Anti-Trafficking Legislation - an Update on the TVPA

On March 7, 2013, America’s most powerful tool to fight human trafficking was restored. President Obama signed the reauthorization of the Trafficking Victims Protection Act (TVPA). The TVPA, which has been amended four times since its creation in October of 2000 was the first federal law to systematically address trafficking with the intent to include an international facet.

The law offers three P’s to tackle the problem: prevention, protection and prosecution. Prevention involves raising awareness through public programs of the inhumane practices linked with human trafficking. Protection involves ensuring the rescued victims a safe shelter, medical care, education and other social service programs. In the U.S. a T-Visa is available to trafficked victims who agree to assist law enforcement in bringing justice to the perpetuators. And lastly, prosecution involves the passing of laws that will punish and sentence abusers and those who exploit other humans so that they severe penalties under a federal crime. It also identifies forced labor, slavery, and sex trafficking to be recognized as a federal crime.

On June 19, Secretary Kerry issued the annual Trafficking in Persons report (TIP). The report identifies countries according to four different tiers. Tier 1 pertains to countries that meet the minimum standards of TVPA and who are actively fighting human trafficking. The U.S. was generously granted Tier 1 status. The United States government estimates that between 14,500 and 17,500 individuals are trafficked through our borders annually. However, it is also reported that since 2001 only 1,168 foreign nationals have been granted a T-visa, which indicates a failure by the U.S. to implement the TVPA effectively enough to protect all those who are trafficked into the country.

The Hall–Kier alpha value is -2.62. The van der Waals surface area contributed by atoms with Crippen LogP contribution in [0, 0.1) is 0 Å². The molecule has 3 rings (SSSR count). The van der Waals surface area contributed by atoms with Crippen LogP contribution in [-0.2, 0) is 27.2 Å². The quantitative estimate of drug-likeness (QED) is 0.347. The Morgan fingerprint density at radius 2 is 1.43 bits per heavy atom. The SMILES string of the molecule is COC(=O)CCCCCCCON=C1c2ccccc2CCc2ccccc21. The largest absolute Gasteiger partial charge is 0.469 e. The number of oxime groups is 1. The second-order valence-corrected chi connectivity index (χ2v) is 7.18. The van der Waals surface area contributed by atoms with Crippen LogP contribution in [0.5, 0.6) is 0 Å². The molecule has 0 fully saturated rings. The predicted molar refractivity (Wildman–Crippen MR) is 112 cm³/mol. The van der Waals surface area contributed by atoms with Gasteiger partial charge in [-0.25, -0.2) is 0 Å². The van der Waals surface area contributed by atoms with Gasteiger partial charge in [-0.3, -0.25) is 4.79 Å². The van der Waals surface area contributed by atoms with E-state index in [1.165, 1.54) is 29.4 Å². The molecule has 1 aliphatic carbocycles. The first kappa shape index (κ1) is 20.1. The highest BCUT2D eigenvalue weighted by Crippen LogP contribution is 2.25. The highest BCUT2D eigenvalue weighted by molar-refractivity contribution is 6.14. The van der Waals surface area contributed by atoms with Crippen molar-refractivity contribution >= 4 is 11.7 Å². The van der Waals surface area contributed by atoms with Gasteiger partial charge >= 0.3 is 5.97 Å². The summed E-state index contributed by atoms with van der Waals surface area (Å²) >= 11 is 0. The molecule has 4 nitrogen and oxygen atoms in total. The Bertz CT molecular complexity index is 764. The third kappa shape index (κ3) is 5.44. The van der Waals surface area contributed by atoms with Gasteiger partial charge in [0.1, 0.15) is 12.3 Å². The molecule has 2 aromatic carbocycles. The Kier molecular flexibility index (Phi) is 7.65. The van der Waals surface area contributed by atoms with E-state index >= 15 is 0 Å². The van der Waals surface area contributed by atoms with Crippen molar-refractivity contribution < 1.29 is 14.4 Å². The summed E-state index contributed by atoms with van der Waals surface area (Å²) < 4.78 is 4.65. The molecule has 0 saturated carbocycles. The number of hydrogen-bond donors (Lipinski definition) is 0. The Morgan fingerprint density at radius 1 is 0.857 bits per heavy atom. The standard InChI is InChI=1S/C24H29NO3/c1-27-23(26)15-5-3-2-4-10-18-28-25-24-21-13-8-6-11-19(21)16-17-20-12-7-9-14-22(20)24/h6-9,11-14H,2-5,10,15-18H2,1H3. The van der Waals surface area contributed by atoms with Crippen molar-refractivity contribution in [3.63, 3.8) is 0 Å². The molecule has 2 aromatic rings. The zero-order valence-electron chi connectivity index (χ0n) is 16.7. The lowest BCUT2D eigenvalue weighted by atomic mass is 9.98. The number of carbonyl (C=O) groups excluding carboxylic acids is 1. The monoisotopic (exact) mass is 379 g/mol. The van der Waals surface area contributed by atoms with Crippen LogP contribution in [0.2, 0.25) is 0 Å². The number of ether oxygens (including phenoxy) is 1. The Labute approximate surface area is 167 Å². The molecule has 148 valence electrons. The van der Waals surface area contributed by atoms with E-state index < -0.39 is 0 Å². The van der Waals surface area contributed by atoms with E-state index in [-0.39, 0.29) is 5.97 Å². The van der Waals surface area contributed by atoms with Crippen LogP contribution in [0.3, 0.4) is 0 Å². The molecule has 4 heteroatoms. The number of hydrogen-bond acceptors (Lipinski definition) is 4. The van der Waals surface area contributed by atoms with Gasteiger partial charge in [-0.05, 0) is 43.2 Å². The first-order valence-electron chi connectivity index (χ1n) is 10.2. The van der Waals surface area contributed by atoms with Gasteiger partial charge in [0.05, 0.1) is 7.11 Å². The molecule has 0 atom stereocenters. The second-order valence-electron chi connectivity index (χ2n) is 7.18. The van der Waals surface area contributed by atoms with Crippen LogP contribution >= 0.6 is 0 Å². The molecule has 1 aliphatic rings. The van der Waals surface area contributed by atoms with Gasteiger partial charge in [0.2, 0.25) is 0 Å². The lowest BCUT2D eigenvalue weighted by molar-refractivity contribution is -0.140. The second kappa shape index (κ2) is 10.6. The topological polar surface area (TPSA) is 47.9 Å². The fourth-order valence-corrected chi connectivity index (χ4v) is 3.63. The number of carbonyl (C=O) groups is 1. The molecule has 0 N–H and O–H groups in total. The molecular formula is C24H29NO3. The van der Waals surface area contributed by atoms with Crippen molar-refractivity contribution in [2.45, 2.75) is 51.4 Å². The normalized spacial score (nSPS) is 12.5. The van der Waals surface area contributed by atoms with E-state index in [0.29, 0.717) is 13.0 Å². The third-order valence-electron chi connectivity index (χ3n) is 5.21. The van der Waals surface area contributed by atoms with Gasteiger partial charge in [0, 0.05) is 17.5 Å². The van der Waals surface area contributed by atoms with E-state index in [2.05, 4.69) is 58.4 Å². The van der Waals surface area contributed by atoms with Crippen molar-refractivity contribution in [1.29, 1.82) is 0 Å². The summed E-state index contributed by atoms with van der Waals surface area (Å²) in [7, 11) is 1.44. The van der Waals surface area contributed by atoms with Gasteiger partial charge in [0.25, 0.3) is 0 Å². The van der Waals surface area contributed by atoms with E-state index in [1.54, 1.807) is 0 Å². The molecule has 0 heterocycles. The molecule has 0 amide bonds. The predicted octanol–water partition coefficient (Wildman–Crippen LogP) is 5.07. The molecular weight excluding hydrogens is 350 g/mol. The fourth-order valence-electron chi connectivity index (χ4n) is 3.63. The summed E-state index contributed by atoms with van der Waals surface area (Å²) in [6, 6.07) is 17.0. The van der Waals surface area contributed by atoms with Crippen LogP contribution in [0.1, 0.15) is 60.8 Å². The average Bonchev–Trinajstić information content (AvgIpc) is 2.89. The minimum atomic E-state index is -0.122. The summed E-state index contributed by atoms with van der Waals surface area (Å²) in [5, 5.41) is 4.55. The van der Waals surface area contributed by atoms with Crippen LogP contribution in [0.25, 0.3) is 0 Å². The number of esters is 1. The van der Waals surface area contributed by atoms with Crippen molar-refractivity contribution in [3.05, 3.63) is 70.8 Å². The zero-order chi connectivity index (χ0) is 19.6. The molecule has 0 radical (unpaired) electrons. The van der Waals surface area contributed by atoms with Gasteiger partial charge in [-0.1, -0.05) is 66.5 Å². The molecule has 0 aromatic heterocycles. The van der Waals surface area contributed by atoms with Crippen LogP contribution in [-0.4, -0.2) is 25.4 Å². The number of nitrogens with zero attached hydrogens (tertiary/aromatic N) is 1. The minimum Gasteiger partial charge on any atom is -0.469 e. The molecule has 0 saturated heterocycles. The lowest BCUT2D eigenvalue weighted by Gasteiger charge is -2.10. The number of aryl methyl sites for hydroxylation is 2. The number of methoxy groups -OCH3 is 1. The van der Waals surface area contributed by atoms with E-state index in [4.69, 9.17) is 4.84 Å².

Tier 2 contains those countries that do not meet the standards but are making significant efforts to do so. In addition to Tier 2, there is Tier 2 Watch List, which includes countries that have major trafficking problems, and/or a slippage in their most recent efforts. India and Cambodia, where Nomi Network operates, were both ranked on the Tier 2 Watch List and are in need of your continued support.

At times the world’s woes and collective crimes against humanity can seem daunting – a place where change takes too long or can’t happen to the scale of which it is needed. The reauthorization of the Trafficking Victim Protection Act is one step toward the world we want. 

You can also take part in the change and accept responsibility to help make a difference: 1) sign up for our newsletter 2) join the Lets End Trafficking Together Campaign 3) purchase a product – we’ve got campaign t-shirts and slogan totes – perfect for the summer! 4) nominate an Artist Abolitionist! 

- Bethany Hennigh, Nick Lauda & Alissa Moore


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